A New IL Med Cann Coordinator: What Does It Mean?

For starters, the Illinois Medical Cannabis Pilot Program (MCPP) is going to be just fine.  For those that missed it, yesterday we learned that coordinator Joe Wright had resigned from his position:

Wright, who resigned Friday, was paid $53,770 last year, according to a public database of state employee salaries. He will be replaced by Jack Campbell, the program’s bureau chief in the Department of Agriculture, Kelly said.

The change in leaders comes as Rauner considers signing a bill to extend the pilot program by 2½ years and adding post-traumatic stress disorder and terminal illness to the list of qualifying conditions. Democratic state Rep. Lou Lang announced last month that he, the Republican governor and the GOP’s House leader agreed to extend Illinois’ four-year pilot program until July 2020.

A transition in leadership of MCPP does not jeopardize patient access to medical cannabis, nor does it suggest any policy changes from the Rauner administration.

We don’t know why Wright resigned, but what matters is that Jack Campbell will do well in the role (presumably pulling double-duty in his prior role at Ag).

Campbell joined the Department of Ag after a 20 year career in law enforcement.

Some might have a gut-reaction against someone who spent much of his career enforcing drug laws, but he has spent the last year learning about MCPP and his recent actions should comfort those enrolled in the program.

At key junctures Campbell has been deliberate, transparent, and fair with the state’s cultivation centers.  In my humble opinion, Campbell will seamlessly maintain the program’s status quo, and I wouldn’t be surprised if some of the program’s persistent issues (delays in new rule making, responsiveness) improve over time.

You may be unaware of exactly what the MCPP coordinator does.  The coordinator’s role varies depending on the status of the program.  During my tenure I focused on rule-making, patient registrations, competitive license processes for dispensaries and cultivation centers, and outreach to educate the public about the program.  Wright oversaw physical site inspections, the first cannabis cultivation, and initial cannabis sales to patients.  Campbell’s new role will be to fine-tune aspects of the program that have proven to impede patient access or unnecessarily penalize the businesses, pushing through new administrative rules, managing the selection process for unclaimed dispensary licenses, and hopefully steering MCPP through the next stage of patient growth with the addition of PTSD and terminal illnesses, and extension of MCPP through 2020.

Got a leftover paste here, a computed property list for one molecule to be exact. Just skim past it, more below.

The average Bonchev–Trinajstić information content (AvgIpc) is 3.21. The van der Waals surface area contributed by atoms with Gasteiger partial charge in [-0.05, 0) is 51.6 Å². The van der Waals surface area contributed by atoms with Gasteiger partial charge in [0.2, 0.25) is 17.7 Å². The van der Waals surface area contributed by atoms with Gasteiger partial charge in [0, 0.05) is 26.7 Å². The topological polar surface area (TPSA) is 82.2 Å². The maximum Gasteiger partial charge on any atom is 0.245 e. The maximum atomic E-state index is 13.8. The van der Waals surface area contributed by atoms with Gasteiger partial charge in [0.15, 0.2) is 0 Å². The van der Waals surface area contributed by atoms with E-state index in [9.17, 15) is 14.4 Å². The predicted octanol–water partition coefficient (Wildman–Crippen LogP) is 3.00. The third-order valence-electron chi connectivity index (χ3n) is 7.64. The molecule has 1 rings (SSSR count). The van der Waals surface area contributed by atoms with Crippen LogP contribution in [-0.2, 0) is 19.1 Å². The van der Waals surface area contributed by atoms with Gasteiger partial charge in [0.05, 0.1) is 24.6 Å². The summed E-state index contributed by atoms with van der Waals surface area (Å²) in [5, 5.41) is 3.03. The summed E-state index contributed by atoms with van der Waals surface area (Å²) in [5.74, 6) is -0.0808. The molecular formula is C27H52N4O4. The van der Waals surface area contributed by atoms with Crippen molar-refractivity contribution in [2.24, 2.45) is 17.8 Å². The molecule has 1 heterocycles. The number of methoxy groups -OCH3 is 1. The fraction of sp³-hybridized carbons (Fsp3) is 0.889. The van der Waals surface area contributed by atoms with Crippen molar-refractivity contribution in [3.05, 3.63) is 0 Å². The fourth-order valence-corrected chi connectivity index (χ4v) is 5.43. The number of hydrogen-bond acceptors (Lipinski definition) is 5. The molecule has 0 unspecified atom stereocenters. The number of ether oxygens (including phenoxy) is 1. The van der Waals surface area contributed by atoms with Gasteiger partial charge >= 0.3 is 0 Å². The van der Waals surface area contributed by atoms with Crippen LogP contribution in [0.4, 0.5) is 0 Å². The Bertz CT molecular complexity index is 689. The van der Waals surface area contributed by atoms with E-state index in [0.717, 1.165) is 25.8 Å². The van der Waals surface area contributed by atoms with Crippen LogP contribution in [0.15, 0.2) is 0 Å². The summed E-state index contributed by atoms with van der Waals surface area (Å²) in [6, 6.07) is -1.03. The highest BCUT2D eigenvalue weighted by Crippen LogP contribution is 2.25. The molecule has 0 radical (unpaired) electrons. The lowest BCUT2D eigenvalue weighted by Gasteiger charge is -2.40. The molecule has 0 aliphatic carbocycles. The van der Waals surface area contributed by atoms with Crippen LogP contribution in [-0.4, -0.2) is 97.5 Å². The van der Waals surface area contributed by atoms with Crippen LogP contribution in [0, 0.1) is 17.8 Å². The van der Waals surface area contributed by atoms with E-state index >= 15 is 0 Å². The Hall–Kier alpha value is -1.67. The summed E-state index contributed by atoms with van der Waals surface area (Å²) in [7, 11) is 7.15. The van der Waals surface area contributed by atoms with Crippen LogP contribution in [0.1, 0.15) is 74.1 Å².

I liken the coordinator role to being the quarterback for the MCPP teams at Ag, IDFPR, IDPH, and ISP.  The coordinator does not conduct every inspection of a cultivation center, nor does he/she respond to every patient inquiry, but instead ensures broader goals and timelines are met, and is the final say on complex, unanticipated questions.  Illinois is one of the few states that brings together several state agencies to tackle the cannabis program, and it is important for all agencies to follow the same script and work together towards common goals.  The coordinator helps counterbalance the tendency of state agencies to work in silos; without a guiding presence agencies do not always play well together in the sandbox.  Campbell’s track record gives me confidence that he’ll achieve these tasks as the new coordinator.

My advice to the state’s medical cannabis patient and business community would be to focus on encouraging Governor Rauner to sign SB10.  The state’s new Pot Czar is going to be just fine.

How many medical cannabis patients will there be?  

How many medical cannabis patients will there be?  This question has been asked since the dawn of the Illinois program.  In fact, all medical cannabis programs around the country have played the numbers expectations game.  As with any high-profile program, one strategy is to set expectations that you can meet and hopefully exceed.  This can mean the difference between a headline of “Wave of patients exceed state’s expectations,” versus “Desperation as state fails to explain lagging patient enrollments.”

Every new medical cannabis program is framed by discussions of patient participation numbers.  Colorado had over 110,000 at its peak before recreational cannabis was introduced (roughly 2% of its population), while New York’s kickoff was abysmal at 71 patients (out of nearly 20 million residents).

Bob photo - press interviews

I was asked for my projections the very first time I was interviewed about cannabis, and it has been raised regularly ever since.  In that first interview I guessed that there would be “tens of thousands of patients over time.”

“State officials expect a flood of applications, perhaps “tens of thousands of patients over time,” Morgan said. The state’s medical marijuana program website has received more than 12,000 unique visitors and more than 2,000 people have signed up for email notifications about the program.”

It was my first of many future interviews with the Associated Press in my role as coordinator for the medical cannabis program.  I vividly remember the interview because I was quite nervous, and because it took place over a weekend while I happened to be on vacation in Utah, attending the Sundance Film Festival for the first time.